Why Use DSP?Digital Signal Processing 101 An introductory course in DSP system design: Part 1 Also see: (Part 2) (Part 3) (Part 4)
by David Skolnick and Noam Levine
What is [a] DSP? In brief, DSPs are processors or microcomputers whose hardware, software, and instruction sets are optimized for high-speed numeric processing applications an essential for processing digital data representing analog signals in real time. What a DSP does is straightforward. When acting as a digital filter, for example, the DSP receives digital values based on samples of a signal, calculates the results of a filter function operating on these values, and provides digital values that represent the filter output; it can also provide system control signals based on properties of these values. The DSPs high-speed arithmetic and logical hardware is programmed to rapidly execute algorithms modelling the filter transformation.
The combination of design elements arithmetic operators, memory handling, instruction set, parallelism, data addressing that provide this ability forms the key difference between DSPs and other kinds of processors. Understanding the relationship between real-time signals and DSP calculation speed provides some background on just how special this combination is. The real-time signal comes to the DSP as a train of individual samples from an analog-to-digital converter (ADC). To do filtering in real-time, the DSP must complete all the calculations and operations required for processing each sample (usually updating a process involving many previous samples) before the next sample arrives. To perform high-order filtering of real-world signals having significant frequency content calls for really fast processors.
WHY USE A DSP?
Useful additions would include: passband tuning and width control stopband rolloff control.
As Figure 1 shows, an analog approach using second-order filters would require quite a few staggered high-Q sections; the difficulty of tuning and adjusting it can be imagined.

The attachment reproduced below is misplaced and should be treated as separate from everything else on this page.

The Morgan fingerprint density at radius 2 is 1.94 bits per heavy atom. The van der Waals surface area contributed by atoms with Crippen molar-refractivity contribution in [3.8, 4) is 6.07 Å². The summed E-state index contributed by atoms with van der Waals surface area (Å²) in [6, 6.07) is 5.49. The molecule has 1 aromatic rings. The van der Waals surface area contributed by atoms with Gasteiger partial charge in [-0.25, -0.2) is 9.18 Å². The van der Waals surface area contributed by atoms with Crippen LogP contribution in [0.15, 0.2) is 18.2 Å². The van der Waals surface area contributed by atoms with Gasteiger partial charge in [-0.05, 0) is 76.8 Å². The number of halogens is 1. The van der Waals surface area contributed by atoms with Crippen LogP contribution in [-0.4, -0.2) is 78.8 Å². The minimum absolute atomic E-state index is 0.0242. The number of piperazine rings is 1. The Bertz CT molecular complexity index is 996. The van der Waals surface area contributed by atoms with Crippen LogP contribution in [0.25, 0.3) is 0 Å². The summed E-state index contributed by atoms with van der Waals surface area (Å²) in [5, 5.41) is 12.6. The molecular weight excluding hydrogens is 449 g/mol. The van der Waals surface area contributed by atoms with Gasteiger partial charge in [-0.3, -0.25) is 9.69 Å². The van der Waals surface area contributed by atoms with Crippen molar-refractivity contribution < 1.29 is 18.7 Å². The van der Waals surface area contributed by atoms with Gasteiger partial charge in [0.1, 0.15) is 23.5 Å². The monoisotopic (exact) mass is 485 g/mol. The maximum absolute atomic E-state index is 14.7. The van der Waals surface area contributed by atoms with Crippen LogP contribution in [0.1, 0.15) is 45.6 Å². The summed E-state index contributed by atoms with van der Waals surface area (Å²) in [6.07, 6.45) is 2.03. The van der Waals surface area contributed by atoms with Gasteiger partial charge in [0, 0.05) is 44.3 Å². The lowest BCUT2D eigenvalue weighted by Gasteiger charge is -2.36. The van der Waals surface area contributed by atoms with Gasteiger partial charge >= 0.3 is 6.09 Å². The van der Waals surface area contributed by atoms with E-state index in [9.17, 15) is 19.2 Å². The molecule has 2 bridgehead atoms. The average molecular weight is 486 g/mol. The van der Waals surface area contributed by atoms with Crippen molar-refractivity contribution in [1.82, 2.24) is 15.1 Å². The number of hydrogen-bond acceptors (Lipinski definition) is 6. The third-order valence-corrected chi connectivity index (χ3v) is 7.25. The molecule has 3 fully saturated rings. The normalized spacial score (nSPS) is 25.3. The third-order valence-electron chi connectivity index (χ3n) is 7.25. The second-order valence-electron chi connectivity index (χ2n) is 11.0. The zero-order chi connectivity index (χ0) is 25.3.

Figure 1. An ideal bandpass filter and second-order approximations.
Figure 2. Filter equations and delay-line representation.
Approximating an ideal filter consists of applying a transfer function with appropriate coefficients and a high enough order, or number of taps (considering the train of input samples as a tapped delay line). Figure 3 shows the response of a 90-tap FIR filter compared with sharp-cutoff Chebyshev filters of various orders. The 90-tap example suggests how close the filter can come to approximating an ideal filter. Within a DSP system, programming a 90-tap FIR filter like the one in Figure 3 is not a difficult task. By comparison, it would not be cost-effective to attempt this level of approximation with a purely analog circuit. Another crucial point in favor of using a DSP to approximate the ideal filter is long-term stability. With an FIR (or an IIR having sufficient resolution to avoid truncation-error buildup), the programmable DSP achieves the same response, time after time. Purely analog filter responses of high order are less stable with time.
Figure 3. 90-tap FIR filter response compared with those of sharp cutoff Chebyshev filters.
Real-world phenomena are analog the continuously changing energy levels of physical processes like sound, light, heat, electricity, magnetism. A transducer converts these levels into manageable electrical voltage and current signals, and an ADC samples and converts these signals to digital for processing. The conversion rate, or sampling frequency, of the ADC is critically important in digital processing of real-world signals.
This sampling rate is determined by the amount of signal information that is needed for processing the signals adequately for a given application. In order for an ADC to provide enough samples to accurately describe the real-world signal, the sampling rate must be at least twice the highest-frequency component of the analog signal. For example, to accurately describe an audio signal containing frequencies up to 20 kHz, the ADC must sample the signal at a minimum of 40 kHz. Since arriving signals can easily contain component frequencies above 20 kHz (including noise), they must be removed before sampling by feeding the signal through a low-pass filter ahead of the ADC. This filter, known as an anti-aliasing filter, is intended to remove the frequencies above 20 kHz that could corrupt the converted signal.